Photo: ‘Skater Girl’/Netflix
The term “skater girl” has a very specific image attached to it: Avril Lavigne inspired colorful highlights, baggy clothes, beanies, and the inevitable checkered Vans. Of course, Manjari Makijany was fully aware of this skater girl look, and knew full well she was blatantly subverting expectations when she was naming her heartfelt story about an Indian village girl who comes alive and finds purpose through the sport.
‘Skater Girl’ stars Rachel Saanchita Gupta as Prerna (who looks no more than sixteen) a girl from a village in Rajasthan, India. The uber-traditional mindset of her parents and most of the village is all she has ever known, that mindset being that the only way a girl can please her parents is by being a good wife to the husbands chosen for them. In comes Jessica, played by Amy Maghera, a half-Indian Brit from London visiting the village where her father was from for some soul searching. What she finds instead is Prerna who affectionately calls her Didi (elder sister.) Jessica is deeply touched by the lack of motivation and opportunity Prerna has to find her calling and purpose.
She put her privilege to good use, after seeing how much the village kids and Prerna in particular love skateboarding when they are accidentally exposed to it by an American teacher who is one of Jessica’s friends, she not only buys them all boards, but ventures to build a skate park in the village. In effect, the producers built one of India’s largest and Rajasthan state’s first fully functioning skate park. Today, the skate park serves around 50 kids daily for free workshops.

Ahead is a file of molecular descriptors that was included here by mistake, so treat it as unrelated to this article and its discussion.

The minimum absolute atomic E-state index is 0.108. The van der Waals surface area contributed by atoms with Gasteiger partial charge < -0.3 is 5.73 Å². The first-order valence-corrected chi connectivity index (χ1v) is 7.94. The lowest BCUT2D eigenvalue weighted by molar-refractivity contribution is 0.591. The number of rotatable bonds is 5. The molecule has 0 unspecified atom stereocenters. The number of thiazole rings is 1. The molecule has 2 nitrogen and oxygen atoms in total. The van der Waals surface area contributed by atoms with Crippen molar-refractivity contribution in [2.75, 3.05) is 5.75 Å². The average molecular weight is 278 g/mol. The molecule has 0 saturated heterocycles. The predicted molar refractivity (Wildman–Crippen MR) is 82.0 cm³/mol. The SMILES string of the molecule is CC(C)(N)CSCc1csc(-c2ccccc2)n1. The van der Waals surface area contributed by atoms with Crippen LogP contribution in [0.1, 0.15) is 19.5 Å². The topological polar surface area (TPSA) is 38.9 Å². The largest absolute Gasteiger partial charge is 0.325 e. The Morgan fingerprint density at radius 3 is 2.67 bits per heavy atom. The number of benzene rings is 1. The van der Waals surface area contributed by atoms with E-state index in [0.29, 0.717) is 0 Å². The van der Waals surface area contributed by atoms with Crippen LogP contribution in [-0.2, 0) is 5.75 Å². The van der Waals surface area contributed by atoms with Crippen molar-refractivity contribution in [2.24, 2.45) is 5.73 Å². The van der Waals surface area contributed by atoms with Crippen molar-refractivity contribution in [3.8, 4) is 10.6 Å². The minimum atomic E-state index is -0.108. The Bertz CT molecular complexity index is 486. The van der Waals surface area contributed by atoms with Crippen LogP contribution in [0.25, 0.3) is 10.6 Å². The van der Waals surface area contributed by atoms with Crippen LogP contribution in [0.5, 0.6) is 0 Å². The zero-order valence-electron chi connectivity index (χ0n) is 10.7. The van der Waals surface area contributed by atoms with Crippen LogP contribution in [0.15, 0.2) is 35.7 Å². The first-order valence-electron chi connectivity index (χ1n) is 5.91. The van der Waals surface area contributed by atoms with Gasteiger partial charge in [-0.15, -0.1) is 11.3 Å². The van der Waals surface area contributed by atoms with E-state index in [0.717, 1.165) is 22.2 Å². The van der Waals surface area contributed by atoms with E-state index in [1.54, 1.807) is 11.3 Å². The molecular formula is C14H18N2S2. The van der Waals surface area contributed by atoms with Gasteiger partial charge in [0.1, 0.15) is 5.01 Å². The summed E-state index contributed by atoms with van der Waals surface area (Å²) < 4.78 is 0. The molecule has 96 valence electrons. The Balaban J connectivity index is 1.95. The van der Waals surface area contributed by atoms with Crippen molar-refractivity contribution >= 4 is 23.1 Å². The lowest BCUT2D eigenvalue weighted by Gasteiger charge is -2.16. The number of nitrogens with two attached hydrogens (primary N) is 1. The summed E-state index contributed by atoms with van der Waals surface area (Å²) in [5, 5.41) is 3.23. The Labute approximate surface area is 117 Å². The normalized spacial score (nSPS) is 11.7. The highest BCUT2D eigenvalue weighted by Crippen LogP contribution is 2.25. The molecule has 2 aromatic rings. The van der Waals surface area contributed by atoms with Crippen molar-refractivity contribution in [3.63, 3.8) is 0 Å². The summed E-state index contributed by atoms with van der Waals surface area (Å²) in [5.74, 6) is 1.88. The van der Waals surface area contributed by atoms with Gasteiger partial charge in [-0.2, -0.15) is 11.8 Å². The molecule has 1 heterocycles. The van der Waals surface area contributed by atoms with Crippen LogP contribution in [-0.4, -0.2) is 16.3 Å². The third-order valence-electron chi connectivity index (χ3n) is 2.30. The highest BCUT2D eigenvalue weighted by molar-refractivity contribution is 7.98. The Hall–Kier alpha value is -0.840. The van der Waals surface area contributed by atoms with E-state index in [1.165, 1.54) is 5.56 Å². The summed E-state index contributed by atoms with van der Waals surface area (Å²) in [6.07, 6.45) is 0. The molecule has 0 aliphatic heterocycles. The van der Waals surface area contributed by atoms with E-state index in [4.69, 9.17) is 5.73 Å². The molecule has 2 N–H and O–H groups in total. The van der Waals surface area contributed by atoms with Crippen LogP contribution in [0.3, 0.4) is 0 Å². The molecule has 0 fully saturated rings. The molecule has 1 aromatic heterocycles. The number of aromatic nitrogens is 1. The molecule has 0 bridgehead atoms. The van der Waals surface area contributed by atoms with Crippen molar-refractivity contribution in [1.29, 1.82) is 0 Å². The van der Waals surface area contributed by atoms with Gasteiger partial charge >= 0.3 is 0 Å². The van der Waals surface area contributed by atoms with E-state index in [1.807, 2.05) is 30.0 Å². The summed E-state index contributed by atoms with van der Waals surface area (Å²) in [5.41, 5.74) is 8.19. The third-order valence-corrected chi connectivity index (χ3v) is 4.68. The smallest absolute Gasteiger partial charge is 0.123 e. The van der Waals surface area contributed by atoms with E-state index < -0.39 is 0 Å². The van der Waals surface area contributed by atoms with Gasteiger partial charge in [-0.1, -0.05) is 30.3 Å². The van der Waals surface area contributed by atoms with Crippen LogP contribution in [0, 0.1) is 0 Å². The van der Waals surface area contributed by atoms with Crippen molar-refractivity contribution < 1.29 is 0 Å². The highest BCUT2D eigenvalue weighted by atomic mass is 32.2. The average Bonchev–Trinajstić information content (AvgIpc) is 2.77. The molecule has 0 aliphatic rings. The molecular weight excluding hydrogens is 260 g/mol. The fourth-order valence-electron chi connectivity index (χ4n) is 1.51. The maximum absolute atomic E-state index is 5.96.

Her strict parents clash with Prerna every step of the way, but through skating, she finds something that is purely hers, her liberation is as clear and joyful as the smile on her face anytime she’s on a board. Prerna’s adorable and supportive sidekick/brother Ankush played by Shafin Patel, steals the show. Bollywood veteran, Waheeda Rehman makes an appearance as the rich patroness of the park. ‘Skater Girl’ is Manjari Makijany’s feature debut, having previously been successful in shorts. She’s got a clear cinematic eye, it’s no surprise she is credited as one of the cinematographers as well. Scenes of the village are brought to life through her wide shots, expositions, and the bright vibrant colors of Indian culture.
Not Just Another Teen Film
Although aimed at a younger audience, the film’s themes of family and tradition clashing with personal passions will no doubt remind viewers of those found in the teen classic ‘Bend it Like Beckham.’ Besides ‘Beckham’ though, there are so many sport-centered Disney Channel movies about a teenager torn between two forces and versions of themselves, usually manifesting in an extracurricular activity with the big event of both happening on the same day: basketball v. theatre, cooking v. baseball, figure skating v. hockey, competitive swimming v. being a merman, being a leprechaun v. a popular boy on the basketball team.